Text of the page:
So today I’m going to expand on my mini-rant about the Vralkans of the Numenera setting, and why they – and every other Evil Culture – bother me so much. This is something that I blame the drow of D&D for, as they’re the essential caricature of this whole thing.
The main problem is that these cultures are caricatures. They’re generally lazy ways to have a big bad nasty villain group large enough that you can run multiple campaigns and not have to worry about running out of them as generic baddies. Some are better than others; the Vralkans at least had some thought put into them, with laborers treated as well as the warrior leaders of their culture so that everyone stays strong enough to do their jobs. Drow, on the other hand, are generally total nonsense – a backstabbing culture of murderers and poisoners who use underfed and abused slaves, casually sacrifice their own people to their gods for even the slightest bit of benefit, and by all rights should deplete their population to unsustainably small levels in short order.
Even with the best-case scenarios, this just doesn’t work out. While the idea of a fierce warrior culture from a harsh land is well-ingrained, and the trope of barbarian invaders pillaging for supplies has some historical merit, even those cultures weren’t as ridiculous as the ones we have in games. Vikings had farms. The Mongols weren’t constantly rampaging. Even more, no culture has ever been in a state where openly backstabbing, murdering, and sacrificing your own citizens has been a generations-long way of life.
Trying to paint these cultures in such a way renders them two-dimensional at best; they’re designed so that it’s easy to just set aside what few details give them any hint of nuance and treat them as a collective of mustache-twirling jack-booted villains who commit travesties for laughs and worship evil for the sake of evil. It’s fine if your goal is to have a generic evil that your cardboard cutout heroes can valiantly be valiant against, the way so many movies have unimpressively generic villains for their heroic action heroes to be heroic against. If you want to have a story worth the trouble of telling, though – be it a written story, tabletop game, or similar longer-form storytelling methods – you can’t afford to be that lazy in creating these things.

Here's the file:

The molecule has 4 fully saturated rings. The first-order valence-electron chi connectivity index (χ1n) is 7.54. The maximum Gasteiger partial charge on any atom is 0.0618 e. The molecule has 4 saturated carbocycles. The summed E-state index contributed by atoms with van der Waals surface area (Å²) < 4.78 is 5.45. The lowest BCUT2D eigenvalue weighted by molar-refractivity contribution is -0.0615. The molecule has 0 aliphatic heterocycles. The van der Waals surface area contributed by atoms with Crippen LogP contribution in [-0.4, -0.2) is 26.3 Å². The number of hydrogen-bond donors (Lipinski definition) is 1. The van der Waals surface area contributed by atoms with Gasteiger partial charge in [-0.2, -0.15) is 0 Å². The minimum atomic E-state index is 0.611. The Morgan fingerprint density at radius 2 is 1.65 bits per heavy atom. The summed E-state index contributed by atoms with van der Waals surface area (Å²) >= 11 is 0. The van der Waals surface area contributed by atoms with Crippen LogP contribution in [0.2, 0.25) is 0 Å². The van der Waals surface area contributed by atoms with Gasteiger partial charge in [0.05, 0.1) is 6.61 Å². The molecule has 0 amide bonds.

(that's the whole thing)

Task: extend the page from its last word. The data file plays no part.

Everyone has a reason for what they do. This is just as true at a cultural level as it is at the individual level. So the drow worship demons; great. Why do they worship them? Was it demon lords who gave them shelter when they were driven into the darkness? What did the drow actually promise in exchange for that shelter? It’s not ‘rivers of blood in the street at all times’, I promise you. It might be the second-born of each family, with the understanding that there will be a second-born if at all possible. The demon lords give the drow food that will grow in the dark, warmth in the chill caverns, the ability to see in the darkness, and in exchange they get carefully prepared sacrifices on a regular basis. They’re not going to blindly murder one another – you want your family to survive long enough to have those second-born children, after all!
Something similar with the Vralkans: they’re supposedly gearing up to march on the Steadfast. Except… Between their harsh volcanic wasteland of a homeland where they somehow provide enough food and drink to keep everyone healthy and in condition to prepare for war in their savage meritocracy and the Steadfast is a lot of uninhabited land that’s a lot better than their harsh homes. There’s literally no reason they can’t just collectively pack up and move someplace better, particularly if they’re a culture that really favors heroism and bravery as much as they seem to. Moving in on those ancient ruins and clearing them out to be inhabited by their people seems a lot more sensible than gearing up to march past all those places to attack a bunch of kingdoms that much farther away. The culture itself isn’t that outlandish; their goals and methods are. They exist to be the big bad threat looming over the steadfast while they’re distracted with the Gaians, not as a culture to be explored in their own right.
So please, whether you’re a game designer, writer, or GM – when you go to make the Big Bad group, give some serious thought to their motives, reasons, and methods. Your world will be much better without caricatures occupying such important positions, I promise.